Facility Executive: Keeping Facility Grounds in Top Shape

Facility Executive: Keeping Facility Grounds in Top Shape At commercial facilities, well-kept outside spaces are important to employees and visitors alike

Creating a workplace that aids employee recruitment, increases productivity, reduces healthcare costs, and saves money may be more achievable than many property managers realize; if they are willing to shift their focus outdoors. “Facility Executive Magazine” highlights companies that are adding multi-use green spaces, organic gardens, barbecue patios, and more to increase the appeal and utility of their campuses.

The National Association of Landscape Professionals reports 7 percent higher rental rates for commercial offices with high-quality landscapes, which can be achieved through simple enhancements such as walking paths, shade canopies, comfortable seating, and attractive plant materials. 

The article in “Facility Executive Magazine” expands on current trends in commercial landscaping, including experiential landscape design, climate-cognizant landscaping, productivity, connectivity, and water management/conservation. 

BrightView’s work at Oracle’s Redwood City and Santa Clara facilities achieved a savings of $573,000 in the first three months after 50 conventional controllers were converted to smart controllers. The campuses went on to save 91 million gallons of potable water in the first year.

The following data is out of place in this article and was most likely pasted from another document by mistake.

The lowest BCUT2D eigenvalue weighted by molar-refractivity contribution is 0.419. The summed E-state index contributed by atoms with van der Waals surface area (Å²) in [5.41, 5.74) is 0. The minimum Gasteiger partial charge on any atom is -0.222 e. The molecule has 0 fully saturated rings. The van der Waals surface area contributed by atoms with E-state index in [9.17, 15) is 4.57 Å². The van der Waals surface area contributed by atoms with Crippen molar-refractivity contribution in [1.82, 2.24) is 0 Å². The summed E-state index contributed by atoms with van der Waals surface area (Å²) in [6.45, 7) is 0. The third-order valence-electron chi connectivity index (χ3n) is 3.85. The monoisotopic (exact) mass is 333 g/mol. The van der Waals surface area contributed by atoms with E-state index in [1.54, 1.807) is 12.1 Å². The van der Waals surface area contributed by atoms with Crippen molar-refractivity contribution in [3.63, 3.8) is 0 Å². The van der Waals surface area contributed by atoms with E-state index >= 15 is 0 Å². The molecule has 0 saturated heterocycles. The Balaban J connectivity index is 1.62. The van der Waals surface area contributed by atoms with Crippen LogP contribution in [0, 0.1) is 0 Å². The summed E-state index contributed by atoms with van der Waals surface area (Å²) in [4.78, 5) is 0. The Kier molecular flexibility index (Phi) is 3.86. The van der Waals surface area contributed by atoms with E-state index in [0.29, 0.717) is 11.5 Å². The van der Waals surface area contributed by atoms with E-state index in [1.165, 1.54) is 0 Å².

In addition to saving water with smart irrigation controllers, several landscaping products are being enhanced to make tasks less time consuming, including the use of mobile apps to track and plan services in real time. 

“Anything that can help you understand, track, manage, and analyze your site certainly is valuable,” said Megan Horn, Principal at BrightView Design Group. “Long-term data collection will deepen your understanding of the site and be highly informative for maintenance planning and evaluation. I suspect it would also assist in management and overall facility planning.” 

To read the full article, visit Facility Executive Magazine.
Maintenance
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Keep facility grounds in top shape

Parks & Rec Business: Parks Get Better with Age

Parks & Rec Business: Parks Get Better with Age A once-abandoned island in the harbor of New York City has become one of the city’s most intriguing tourist destinations with miles of paved pathways, baseball fields, natural space, and historic buildings
Governors Island New York Slide Hill
One of the most notable features of the park at The Hills, four themed mounds on the southern portion of the island, including Slide Hill.

Governors Island has undergone significant transformations over its lifetime, from a fort during the American Revolution and a Civil War prison to a base for the U.S. Army and U.S. Coast Guard before shutting its doors in 1996 and leaving the 172 acres abandoned.

“The island used to be closed off to the public,” said David Opferkuch, Project Manager with BrightView Landscape Development. “Military service members were the only people who could experience it, and then it was just empty when they left.”